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Polymorphism

Mark Howard
Ranch Hand

Joined: Feb 14, 2001
Posts: 285
Just read the Javaranch article "How my Dog learned Polymorphism". Brilliant. I wish more textbooks would use a simple approach to explaining their content.
I am however still unclear on the use of instance variables when Polymorphism is in action. Consider the following, given the Dog-extends-Animal analogy in "How my Dog learned Polymorphism":
1) I add an instance variable (say x) to the Dog class.
2) I then create a new Dog object with an Animal reference using: Animal d = new Dog().
3) I then try to reference variable x in a statement such as: System.out.println( "x = " + d.x );
The compiler didn't like it. I then made variable x a class variable with the 'static' modifier, and the program compiled and executed ok.
So it appears to me that I can access the class variables of an object that was instantiated using the superclass as a reference, but am not allowed to access the instance variables of the same object.
Can anyone explain ?
Cindy Glass
"The Hood"
Sheriff

Joined: Sep 29, 2000
Posts: 8521
The thing to understand is the timing of the creation of each thing.
The static variable was created when the class was loaded. It is there to be referenced even if there are NO instances of the class that it belongs to.
When d is declared (when you say Animal d; )the variables for Animal are created in memory. Not to confuse the object variable d (the "holder") with the internal variables that d has which may be either primitive or object variables themselves.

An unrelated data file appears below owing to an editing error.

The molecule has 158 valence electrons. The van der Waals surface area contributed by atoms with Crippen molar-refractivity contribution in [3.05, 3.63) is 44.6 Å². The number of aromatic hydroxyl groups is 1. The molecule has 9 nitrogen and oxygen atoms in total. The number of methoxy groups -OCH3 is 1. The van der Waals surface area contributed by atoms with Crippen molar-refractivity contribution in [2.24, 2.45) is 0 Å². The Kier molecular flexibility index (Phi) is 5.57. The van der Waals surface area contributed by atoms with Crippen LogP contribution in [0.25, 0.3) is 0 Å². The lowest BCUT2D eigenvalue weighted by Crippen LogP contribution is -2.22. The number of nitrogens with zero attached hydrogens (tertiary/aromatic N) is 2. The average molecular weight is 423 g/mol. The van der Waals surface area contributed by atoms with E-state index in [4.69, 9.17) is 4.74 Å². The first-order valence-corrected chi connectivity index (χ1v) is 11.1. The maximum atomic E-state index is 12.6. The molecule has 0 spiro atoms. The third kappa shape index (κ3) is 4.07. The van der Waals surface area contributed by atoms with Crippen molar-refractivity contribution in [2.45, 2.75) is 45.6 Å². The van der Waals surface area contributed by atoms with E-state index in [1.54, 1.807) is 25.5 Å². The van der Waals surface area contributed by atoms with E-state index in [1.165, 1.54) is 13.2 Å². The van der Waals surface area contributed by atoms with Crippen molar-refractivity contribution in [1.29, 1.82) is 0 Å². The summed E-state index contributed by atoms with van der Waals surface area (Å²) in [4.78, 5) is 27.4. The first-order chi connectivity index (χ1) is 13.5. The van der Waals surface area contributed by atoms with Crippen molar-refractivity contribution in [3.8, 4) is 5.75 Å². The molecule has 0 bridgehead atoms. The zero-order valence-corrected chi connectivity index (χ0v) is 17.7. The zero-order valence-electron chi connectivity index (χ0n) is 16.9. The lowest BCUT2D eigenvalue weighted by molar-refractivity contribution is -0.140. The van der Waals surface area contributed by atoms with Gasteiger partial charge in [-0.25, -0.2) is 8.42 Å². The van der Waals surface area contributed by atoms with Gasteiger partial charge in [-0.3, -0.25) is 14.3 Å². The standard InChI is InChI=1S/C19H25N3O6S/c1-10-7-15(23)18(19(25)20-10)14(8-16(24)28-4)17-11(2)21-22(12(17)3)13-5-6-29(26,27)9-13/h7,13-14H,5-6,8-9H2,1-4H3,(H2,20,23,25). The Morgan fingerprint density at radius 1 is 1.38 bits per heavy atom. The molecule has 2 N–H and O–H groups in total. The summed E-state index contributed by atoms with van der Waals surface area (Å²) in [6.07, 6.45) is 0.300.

When an object variable is instantiated (when you say d = new dog(); ) the dog object is created on the heap and the reference to it placed in d. Methods are resolved at runtime, so the methods that d uses will be the Dog object methods, however variables are resolved at compile time, so the variables that d uses are the variables of Animal.
As long as your Dog object is in an Animal variable it will only be able to reference the instance variables of Animal.
So - yeah - you are right.


"JavaRanch, where the deer and the Certified play" - David O'Meara
Graeme Brown
Ranch Hand

Joined: Oct 13, 2000
Posts: 193
Mark
I think your problem is more to do with inheritance than polymorphism, although the two concepts are related. Take a look at the following code:

You will see that polymorphism works the same way both for instance variables and methods, tiddles outputs Animal and fido outputs Dog in both cases of accessing name.
The difference occurs when we try to access the sound instance variable. Although we know that fido is a Dog, that may not always be the case. fido is a pointer to an object of type Animal, and so could be made to point to a Cat object or any other Animal for that matter:
fido = new MuteSwan(); //assuming MuteSwan extends Animal
trying to access sound for a MuteSwan would not make sense, so we have to explicitly tell the JVM that we know fido is a Dog by using an explicit cast - (Dog) fido
Hope that helps.
Graeme
Graeme Brown
Ranch Hand

Joined: Oct 13, 2000
Posts: 193
Sorry Cindy our posts crossed.
We are approaching the problem from slightly different angles, but I agree with everything you say.
Graeme

Cindy Glass
"The Hood"
Sheriff

Joined: Sep 29, 2000
Posts: 8521
There is always room for two explainations of the topic. Thanks for showing the code.
ekarit srisuparb
Greenhorn

Joined: Feb 26, 2001
Posts: 2